Facebook CEO Mark Zuckerberg has been accused of “abusing” his power by the editor of a Norwegian newspaper after Facebook censored posts from the newspaper and a Norwegian author containing the iconic “Napalm Girl” photo from the Vietnam war.
Aftenposten, Norway’s largest newspaper, posted a scathing front-page letter directed at the Facebook CEO on Friday, accusing him of failing to take the social network’s editorial responsibilities as a media organisation seriously, risking dangerous consequences for democracy.
“I am upset, disappointed — well, in fact even afraid – of what you are about to do to a mainstay of our democratic society,” writes editor Epsen Egil Hansen.
At issue is an iconic, Pulitzer Prize-winning photograph taken in 1972 by photographer Nick Ut, depicting Vietnamese children fleeing in terror from a US napalm strike in the midst of the brutal Vietnam war. Its central subject, the 9-year-old Kim Phuc, is naked.
It is, as Hansen points out, “by far the most iconic documentary photography from the Vietnam war’ — and one of the most famous photos of all time.
But when a Norwegian author, Tom Egeland, wrote a Facebook post about “seven photographs that changed the history of warfare” which included the photo, the photo was deleted, and he was subsequently suspended from the social network.
Then, when Aftenposten shared a news story to Facebook that used the photo, an email from Facebook demanded that the newspaper removed the post — before the social network went ahead and deleted it itself, before the newspaper could respond.
“I think you are abusing your power”
“Listen, Mark, this is serious,” Hansen writes in the open letter to Mark Zuckerberg. “First you create rules that don’t distinguish between child pornography and famous war photographs. Then you practice these rules without allowing space for good judgment. Finally you even censor criticism against and a discussion about the decision — and you punish the person who dares to voice criticism.”
He goes on: “You are restricting my room for exercising my editorial responsibility. This is what you and your subordinates are doing in this case … I think you are abusing your power, and I find it hard to believe that you have thought it through thoroughly.”
Facebook did not immediately respond to Business Insider’s request for comment, though a spokesperson told The Guardian that “while we recognise that this photo is iconic, it’s difficult to create a distinction between allowing a photograph of a nude child in one instance and not others … We try to find the right balance between enabling people to express themselves while maintaining a safe and respectful experience for our global community. Our solutions won’t always be perfect, but we will continue to try to improve our policies and the ways in which we apply them.”
Facebook: Media company or technology platform — or both?
Is Facebook a media company? It’s a controversial issue.
CEO Mark Zuckerberg denies this is the case, recently insisting that “no, we are a tech company, not a media company,” adding: “The world needs news companies, but also technology platforms, like what we do, and we take our role in this very seriously.”
However, many others beg to differ. Facebook is now the global dominant channel for online news distribution, its opaque algorithms feeding up to its users articles and posts that they might find interesting. The social network and the collective news business are in a strange love-hate relationship: The media is reliant on Facebook for a huge proportion of their traffic, but they simultaneously directly compete against the company for advertising dollars.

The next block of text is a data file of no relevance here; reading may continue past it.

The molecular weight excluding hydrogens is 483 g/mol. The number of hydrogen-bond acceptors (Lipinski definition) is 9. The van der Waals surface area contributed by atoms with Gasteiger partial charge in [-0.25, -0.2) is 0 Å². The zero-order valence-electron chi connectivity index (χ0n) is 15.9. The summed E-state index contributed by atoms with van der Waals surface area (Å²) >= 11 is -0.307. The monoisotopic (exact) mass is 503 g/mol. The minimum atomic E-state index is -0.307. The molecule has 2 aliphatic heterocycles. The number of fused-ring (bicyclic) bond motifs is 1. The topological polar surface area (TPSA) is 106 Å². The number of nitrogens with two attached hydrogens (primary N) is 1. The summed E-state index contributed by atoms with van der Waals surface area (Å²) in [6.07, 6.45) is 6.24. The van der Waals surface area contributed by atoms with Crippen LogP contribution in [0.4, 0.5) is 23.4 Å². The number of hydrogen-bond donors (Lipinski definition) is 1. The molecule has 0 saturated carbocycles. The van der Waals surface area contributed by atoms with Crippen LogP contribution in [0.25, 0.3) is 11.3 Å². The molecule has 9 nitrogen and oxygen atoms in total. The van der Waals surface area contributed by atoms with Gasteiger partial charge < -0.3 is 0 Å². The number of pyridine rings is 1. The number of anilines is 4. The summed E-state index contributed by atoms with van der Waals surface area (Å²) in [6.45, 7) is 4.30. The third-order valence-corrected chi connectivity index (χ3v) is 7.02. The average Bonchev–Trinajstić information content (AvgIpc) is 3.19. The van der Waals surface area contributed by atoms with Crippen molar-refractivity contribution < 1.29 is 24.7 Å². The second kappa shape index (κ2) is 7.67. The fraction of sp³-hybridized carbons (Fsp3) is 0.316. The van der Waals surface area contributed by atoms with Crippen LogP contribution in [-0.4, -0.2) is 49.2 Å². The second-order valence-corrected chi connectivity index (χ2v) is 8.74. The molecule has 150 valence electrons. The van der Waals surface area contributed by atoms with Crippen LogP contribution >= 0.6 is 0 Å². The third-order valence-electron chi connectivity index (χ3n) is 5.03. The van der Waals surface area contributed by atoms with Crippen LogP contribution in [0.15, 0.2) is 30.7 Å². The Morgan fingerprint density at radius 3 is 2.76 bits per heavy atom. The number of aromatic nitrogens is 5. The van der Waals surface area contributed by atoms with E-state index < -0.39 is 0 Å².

The changes Facebook makes to its algorithms (to favour “informative” content or punish clickbait, say) are fundamentally editorial decisions that affect what more than a billion people do (or don’t) see, the argument goes, equivalent to the kind of calls an editor of a newspaper would make.
The debate came to a head earlier this year, when Gizmodo posted an explosive story in which Facebook contractors alleged that the social network censored conservative news from its “Trending” section, a semi-algorithmic, semi-curated collection of stories trending on social media. Facebook came under heavy criticism, and ultimately fired the entire Trending Topics team.
Epsen Hansen subscribes to the position that Facebook is a media company — and Mark Zuckerberg is its editor.
“Dear Mark, you are the world’s most powerful editor,” he writes. “The free and independent media have an important task in bringing information, even including pictures, which sometimes may be unpleasant, and which the ruling elite and maybe even ordinary citizens cannot bear to see or hear, but which might be important precisely for that reason … This right and duty, which all editors in the world have, should not be undermined by algorithms encoded in your office in California.”
Epsen goes on: “Please try to envision a new war where children will be the victims of barrel bombs or nerve gas. Would you once again intercept the documentation of cruelties, just because a tiny minority might possibly be offended by images of naked children, or because a paedophile person somewhere might see the picture as pornography? … If you will not distinguish between child pornography and documentary photographs from a war, this will simply promote stupidity and fail to bring human beings closer to each other.”
“I have written this letter to you because I am worried that the world’s most important medium is limiting freedom in stead of trying to extend it, and that this occasionally happens in an authoritarian way. But I am also writing — and I hope you will understand this — because I take a positive attitude to the possibilities that Facebook has opened up. I only hope that you will utilise the possibilities in a better way.”